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Crataegus tanacetifolia - (Lam.)Pers.                
                 
Common Name Tansy-Leaved Thorn
Family Rosaceae
Synonyms Mespilus tanacetifolia.
Known Hazards None known
Habitats Dry slopes[74].
Range W. Asia.
Edibility Rating  
Medicinal Rating  
Care
Fully Hardy Well drained soil Moist Soil Wet Soil Semi-shade Full sun

Summary       

Physical Characteristics       
 icon of manicon of lolypop
Crataegus tanacetifolia is a deciduous Tree growing to 10 m (32ft) by 8 m (26ft).
It is hardy to zone 6 and is not frost tender. It is in flower in June, and the seeds ripen in September. The flowers are hermaphrodite (have both male and female organs) and are pollinated by Midges.

USDA hardiness zone : 6-8


Suitable for: light (sandy), medium (loamy) and heavy (clay) soils, prefers well-drained soil and can grow in heavy clay soil. Suitable pH: acid, neutral and basic (alkaline) soils and can grow in very alkaline soils.
It can grow in semi-shade (light woodland) or no shade. It prefers dry moist or wet soil and can tolerate drought. The plant can tolerates strong winds but not maritime exposure.
It can tolerate atmospheric pollution.

Crataegus tanacetifolia Tansy-Leaved Thorn


http://en.wikipedia.org/wiki/User:Melburnian
Crataegus tanacetifolia Tansy-Leaved Thorn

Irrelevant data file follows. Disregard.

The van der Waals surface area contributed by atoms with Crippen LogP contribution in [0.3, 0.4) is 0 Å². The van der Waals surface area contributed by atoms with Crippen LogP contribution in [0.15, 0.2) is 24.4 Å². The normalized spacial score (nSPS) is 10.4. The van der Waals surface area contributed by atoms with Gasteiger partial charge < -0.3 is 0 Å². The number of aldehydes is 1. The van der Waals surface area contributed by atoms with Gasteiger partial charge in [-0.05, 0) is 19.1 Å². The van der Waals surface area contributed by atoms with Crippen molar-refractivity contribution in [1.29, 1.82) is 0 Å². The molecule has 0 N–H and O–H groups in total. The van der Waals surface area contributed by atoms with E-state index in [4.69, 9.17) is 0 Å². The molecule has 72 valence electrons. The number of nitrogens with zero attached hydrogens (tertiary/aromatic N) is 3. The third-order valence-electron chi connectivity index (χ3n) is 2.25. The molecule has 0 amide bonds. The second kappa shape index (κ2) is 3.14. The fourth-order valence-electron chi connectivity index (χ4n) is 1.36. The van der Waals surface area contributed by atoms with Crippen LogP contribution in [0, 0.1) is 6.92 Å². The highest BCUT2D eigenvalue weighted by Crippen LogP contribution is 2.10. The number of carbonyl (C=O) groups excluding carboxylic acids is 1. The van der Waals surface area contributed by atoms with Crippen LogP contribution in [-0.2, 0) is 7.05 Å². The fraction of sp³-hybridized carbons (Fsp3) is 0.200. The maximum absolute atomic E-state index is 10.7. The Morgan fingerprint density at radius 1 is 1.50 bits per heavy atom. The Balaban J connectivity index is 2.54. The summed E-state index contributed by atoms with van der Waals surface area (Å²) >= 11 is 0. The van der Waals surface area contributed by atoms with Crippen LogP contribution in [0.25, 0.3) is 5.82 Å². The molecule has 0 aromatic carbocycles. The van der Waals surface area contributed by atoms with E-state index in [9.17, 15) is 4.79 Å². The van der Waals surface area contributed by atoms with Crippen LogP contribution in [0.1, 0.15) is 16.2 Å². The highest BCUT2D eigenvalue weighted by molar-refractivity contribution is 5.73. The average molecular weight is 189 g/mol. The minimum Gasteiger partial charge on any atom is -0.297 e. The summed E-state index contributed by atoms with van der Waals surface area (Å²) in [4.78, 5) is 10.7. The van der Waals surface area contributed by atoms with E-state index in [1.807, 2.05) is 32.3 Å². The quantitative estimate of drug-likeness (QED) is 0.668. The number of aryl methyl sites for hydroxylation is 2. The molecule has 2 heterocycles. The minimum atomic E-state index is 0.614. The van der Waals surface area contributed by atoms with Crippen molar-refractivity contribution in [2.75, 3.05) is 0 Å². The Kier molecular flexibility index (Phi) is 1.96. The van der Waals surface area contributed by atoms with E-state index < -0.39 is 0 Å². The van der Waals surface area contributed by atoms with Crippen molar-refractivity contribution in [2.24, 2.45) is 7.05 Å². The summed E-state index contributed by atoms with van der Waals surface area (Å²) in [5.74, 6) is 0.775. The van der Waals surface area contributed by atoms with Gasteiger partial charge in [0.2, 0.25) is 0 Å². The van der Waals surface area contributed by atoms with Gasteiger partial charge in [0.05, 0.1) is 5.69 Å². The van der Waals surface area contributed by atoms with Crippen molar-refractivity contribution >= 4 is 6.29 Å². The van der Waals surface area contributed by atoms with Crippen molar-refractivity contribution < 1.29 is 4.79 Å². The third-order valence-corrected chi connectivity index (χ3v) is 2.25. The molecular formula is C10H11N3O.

Habitats       
Woodland Garden Secondary; Sunny Edge; Dappled Shade;
Edible Uses                                         
Edible Parts: Fruit.
Edible Uses:

Fruit - raw or cooked[2, 3, 105]. A good size with a soft juicy texture and an acid/sweet apple-like flavour that is very nice raw when fully ripe[11, 183, K]. The fruit can also be used in making pies, preserves, etc, and can be dried for later use. The fruit is up to 25mm in diameter[200]. There are up to five fairly large seeds in the centre of the fruit, these often stick together and so the effect is of eating a cherry-like fruit with a single seed[K].
Medicinal Uses


Plants For A Future can not take any responsibility for any adverse effects from the use of plants. Always seek advice from a professional before using a plant medicinally.

Cardiotonic;  Hypotensive.